Financial help is available to USDA Natural Resources Conservation Service (NRCS) special initiative for Arkansas producers impacted by the exceptional drought, says Mike Sullivan, Arkansas state conservationist with the NRCS.
Through the Environmental Quality Incentives Program (EQIP) NRCS is addressing emergency issues associated with livestock production and recovery efforts aimed at restoration of pasture lands within the state's exceptional and extreme drought areas.
Additional funding has been approved for the Wildlife Habitat Incentive Program (WHIP) to mitigate the effects of the drought on wildlife within forests and pastures.
Applications are being taken at county USDA service centers through Aug. 14.
"Arkansas is one of the hardest hit states and our livestock herds are in dire need of water and forage. This funding will help producers keep their cattle healthy, restore pastures, stop erosion and soil loss and protect forest land," Sullivan says.
"With this funding, we hope to provide some immediate relief and a catalyst for a quicker recovery," Sullivan said. "However, due to current regulations the money cannot be used to purchase hay."
While landowners statewide can apply for financial assistance, priority is given to those who have been in the exceptional drought area, defined by the National Drought Mitigation Center, the longest. A map of the areas in Arkansas is located at: http://droughtmonitor.unl.edu.
Through EQIP, farmers can apply for numerous practices designed to provide immediate drought relief. Practices include watering systems, planting of annual forages and permanent reseeding, and prescribed grazing. Several practices are also available to help with recovery from the drought. They are permanent reseeding, buffers, tree and shrub planting, and various water systems such as pipelines and ponds.
"One key area of relief is to plant annual forages to allow grazing this fall and winter and follow up with a permanent grass seeding next spring," Sullivan said. "The additional funding of this practice may allow producers to avoid liquidating their herds. For other practices it will mean a quicker recovery once rains begin in the fall. The pastures will recover more rapidly if grazing is discontinued. Re-establishment of grasses will prevent further erosion and decreased fertility in the soil. Sedimentation will be reduced and negative impacts to water bodies will be decreased."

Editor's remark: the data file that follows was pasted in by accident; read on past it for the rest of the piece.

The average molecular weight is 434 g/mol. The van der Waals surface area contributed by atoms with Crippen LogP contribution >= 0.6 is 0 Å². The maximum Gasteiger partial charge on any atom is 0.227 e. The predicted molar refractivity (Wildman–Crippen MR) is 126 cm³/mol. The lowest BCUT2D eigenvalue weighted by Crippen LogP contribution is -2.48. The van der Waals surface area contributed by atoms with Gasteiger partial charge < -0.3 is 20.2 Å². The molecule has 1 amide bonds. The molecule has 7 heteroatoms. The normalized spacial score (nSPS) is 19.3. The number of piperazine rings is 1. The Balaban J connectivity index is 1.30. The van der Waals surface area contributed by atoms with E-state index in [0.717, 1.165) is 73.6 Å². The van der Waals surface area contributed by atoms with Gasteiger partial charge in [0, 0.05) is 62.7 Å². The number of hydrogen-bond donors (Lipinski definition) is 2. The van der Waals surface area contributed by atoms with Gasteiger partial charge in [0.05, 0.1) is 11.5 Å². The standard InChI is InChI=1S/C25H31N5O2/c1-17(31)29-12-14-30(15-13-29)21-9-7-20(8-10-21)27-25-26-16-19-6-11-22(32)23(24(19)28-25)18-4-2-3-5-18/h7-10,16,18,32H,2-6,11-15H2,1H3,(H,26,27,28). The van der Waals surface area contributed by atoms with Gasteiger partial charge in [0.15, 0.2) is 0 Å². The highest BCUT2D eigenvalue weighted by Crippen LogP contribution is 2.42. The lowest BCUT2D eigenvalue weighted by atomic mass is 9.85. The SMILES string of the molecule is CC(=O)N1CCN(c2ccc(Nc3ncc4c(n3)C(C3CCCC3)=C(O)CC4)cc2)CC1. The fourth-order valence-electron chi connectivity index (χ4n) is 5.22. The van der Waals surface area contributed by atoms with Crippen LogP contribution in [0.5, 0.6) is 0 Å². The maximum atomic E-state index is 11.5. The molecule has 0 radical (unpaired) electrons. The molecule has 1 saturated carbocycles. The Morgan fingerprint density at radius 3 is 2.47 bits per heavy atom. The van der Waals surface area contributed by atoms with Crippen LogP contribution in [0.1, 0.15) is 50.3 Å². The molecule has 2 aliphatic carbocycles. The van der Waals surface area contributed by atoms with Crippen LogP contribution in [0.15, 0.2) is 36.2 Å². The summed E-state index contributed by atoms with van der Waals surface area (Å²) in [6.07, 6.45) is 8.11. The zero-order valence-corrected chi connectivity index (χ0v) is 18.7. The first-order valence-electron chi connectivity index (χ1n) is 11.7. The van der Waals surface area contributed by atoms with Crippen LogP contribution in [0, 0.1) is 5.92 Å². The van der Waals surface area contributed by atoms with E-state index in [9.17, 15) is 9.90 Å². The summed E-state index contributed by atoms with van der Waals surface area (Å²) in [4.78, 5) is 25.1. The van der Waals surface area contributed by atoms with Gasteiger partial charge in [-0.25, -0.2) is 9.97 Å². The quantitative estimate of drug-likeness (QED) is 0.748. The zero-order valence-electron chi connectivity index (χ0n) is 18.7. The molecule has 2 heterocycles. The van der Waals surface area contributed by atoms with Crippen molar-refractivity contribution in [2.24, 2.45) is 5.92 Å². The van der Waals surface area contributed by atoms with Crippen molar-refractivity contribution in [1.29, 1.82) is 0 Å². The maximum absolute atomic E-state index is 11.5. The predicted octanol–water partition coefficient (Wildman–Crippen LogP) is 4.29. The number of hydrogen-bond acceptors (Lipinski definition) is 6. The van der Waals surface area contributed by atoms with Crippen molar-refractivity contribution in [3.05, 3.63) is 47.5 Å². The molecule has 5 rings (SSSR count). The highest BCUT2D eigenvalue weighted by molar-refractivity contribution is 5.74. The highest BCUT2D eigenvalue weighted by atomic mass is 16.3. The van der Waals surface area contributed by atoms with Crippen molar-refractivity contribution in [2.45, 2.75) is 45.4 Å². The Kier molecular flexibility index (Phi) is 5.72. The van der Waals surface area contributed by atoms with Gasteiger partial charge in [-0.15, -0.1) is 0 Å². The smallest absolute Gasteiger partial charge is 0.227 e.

Through the WHIP funding, drought relief and recovery practices include planting of annual forages and permanent reseeding (native grasses, forbs and legumes), buffers, and tree and shrub planting.
Landowners with a current EQIP contract can also request a contract modification to re-schedule planned conservation practices such as prescribed grazing, livestock watering facilities, water conservation and other conservation activities on pasture and forest land until drought conditions improve.
"NRCS will work closely with producers to ensure successful implementation of planned conservation practices," Sullivan said. "Where conservation activities have failed because of drought, NRCS will look for opportunities to work with farmers and ranchers to re-apply those activities. In the short term, funding will be targeted towards hardest hit drought areas."
According to the July 31 U.S. Drought Monitor, 81 percent of Arkansas is in an extreme drought and 44 percent is in an exceptional drought. In these areas up to 75 percent of the grass in pastures is considered severely impacted and may not recover. Livestock watering ponds are dry or so stagnant they are dangerous for the health of the herd.
Eighty-three percent of pastures in the state are rated as poor or very poor by the National Agricultural Statistic Service.An estimated 90 percent of the tree, shrub and pasture plantings through EQIP from this year will be a complete failure throughout the state. In the exceptional drought areas, it is anticipated that the trees from the last three years of plantings will die.
For more information on drought assistance, visit www.ar.nrcs.usda.gov or call your local USDA service center listed in the telephone book under U.S. Department of Agriculture, or your local conservation district.